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Imperfectly You. . .

Posted on Jun 5, 2020 by | 0 comments

Yūgen is an important concept in traditional Japanese aesthetics. The exact translation of the word depends on the context.

To watch the sun sink behind a flower clad hill. To wander on in a huge forest without thought of return. To stand upon the shore and gaze after a boat that disappears behind distant islands. To contemplate the flight of wild geese seen and lost among the clouds… – Zeami Motokiyo

Japanese aesthetic ideals are most heavily influenced by Japanese Buddhism. In the Buddhist tradition, all things are considered as either evolving from or dissolving into nothingness. This ‘nothingness’ is not empty space. It is rather a space of potentiality. If the seas represent potential then each thing is like a wave arising from it and returning to it. There are no permanent waves. There are no perfect waves. At no point is a wave complete, even at its peak. Nature is seen as a dynamic whole that is to be admired and appreciated. This appreciation of nature has been fundamental to many Japanese aesthetic ideals, ‘arts,’ and other cultural elements. In this respect, the notion of ‘art’ (or its conceptual equivalent) is also quite different from Western traditions.

Japanese aesthetics is a set of ancient ideals that include ‘wabi’ (transient and stark beauty), ‘sabi’ (the beauty of natural aging), and ‘yūgen.’ These ideals, as well as others, underpin much of Japanese cultural and aesthetic norms. Thus, while seen as a philosophy in Western societies, the concept of aesthetics in Japan is seen as an integral part of daily life. Wabi and sabi refers to a mindful approach to everyday life. Over time their meanings overlapped and converged until they are unified into wabi-sabi (侘寂), the aesthetic defined as the beauty of things “imperfect, impermanent, and incomplete.” Each of these things are found in nature but can also suggest virtues of human character and appropriateness of behaviour. This, in turn, suggests that virtue can be instilled through an appreciation of, and practice in, the arts. Hence, aesthetic ideals have an ethical connotation and pervade much of the Japanese culture.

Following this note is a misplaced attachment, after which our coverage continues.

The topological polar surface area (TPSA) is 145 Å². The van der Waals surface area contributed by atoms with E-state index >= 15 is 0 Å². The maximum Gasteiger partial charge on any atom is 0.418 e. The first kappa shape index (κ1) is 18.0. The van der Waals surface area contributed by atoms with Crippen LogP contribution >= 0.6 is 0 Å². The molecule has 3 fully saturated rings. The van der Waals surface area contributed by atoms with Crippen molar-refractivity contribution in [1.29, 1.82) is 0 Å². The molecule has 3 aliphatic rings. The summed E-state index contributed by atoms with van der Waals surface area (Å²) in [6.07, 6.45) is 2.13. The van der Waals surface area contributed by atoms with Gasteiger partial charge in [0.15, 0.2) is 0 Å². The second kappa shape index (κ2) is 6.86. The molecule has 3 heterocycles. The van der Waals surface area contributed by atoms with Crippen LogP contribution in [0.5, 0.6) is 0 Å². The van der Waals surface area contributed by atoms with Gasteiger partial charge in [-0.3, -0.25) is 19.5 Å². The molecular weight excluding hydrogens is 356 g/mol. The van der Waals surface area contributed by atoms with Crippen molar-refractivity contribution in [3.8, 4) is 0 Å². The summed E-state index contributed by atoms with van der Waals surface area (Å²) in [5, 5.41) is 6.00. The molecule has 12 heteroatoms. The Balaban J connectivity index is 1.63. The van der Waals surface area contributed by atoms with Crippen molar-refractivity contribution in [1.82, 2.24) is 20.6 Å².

Bringing wabi-sabi into your life doesn’t require money, training, or special skills. It takes a mind quiet enough to appreciate muted beauty, courage not to fear bareness, willingness to accept things as they are — without ornamentation. It depends on the ability to slow down, to shift the balance from doing to being, to appreciating rather than perfecting. Embracing wabi-sabi is as easy (or as difficult) as understanding and accepting yourself — imperfections and all. It’s about being compassionate with yourself as you are, and building on whatever that is — not feverishly trying to rebuild yourself in order to pose as something else entirely.

Today, appreciation of the things we have, people we love, and the experiences we have the opportunity to weave into our lives is losing value. Wabi-sabi represents a precious cache of wisdom that values tranquillity, harmony, beauty and imperfection, and can strengthen your resilience in the face of materialism. It gently motions you to relax, slow down, step back from the hectic modern world and find enjoyment and gratitude in everything you do. Put simply, wabi-sabi gives you permission to be yourself.

Embrace the perfection of being imperfectly you.

Peace and Love, Jim

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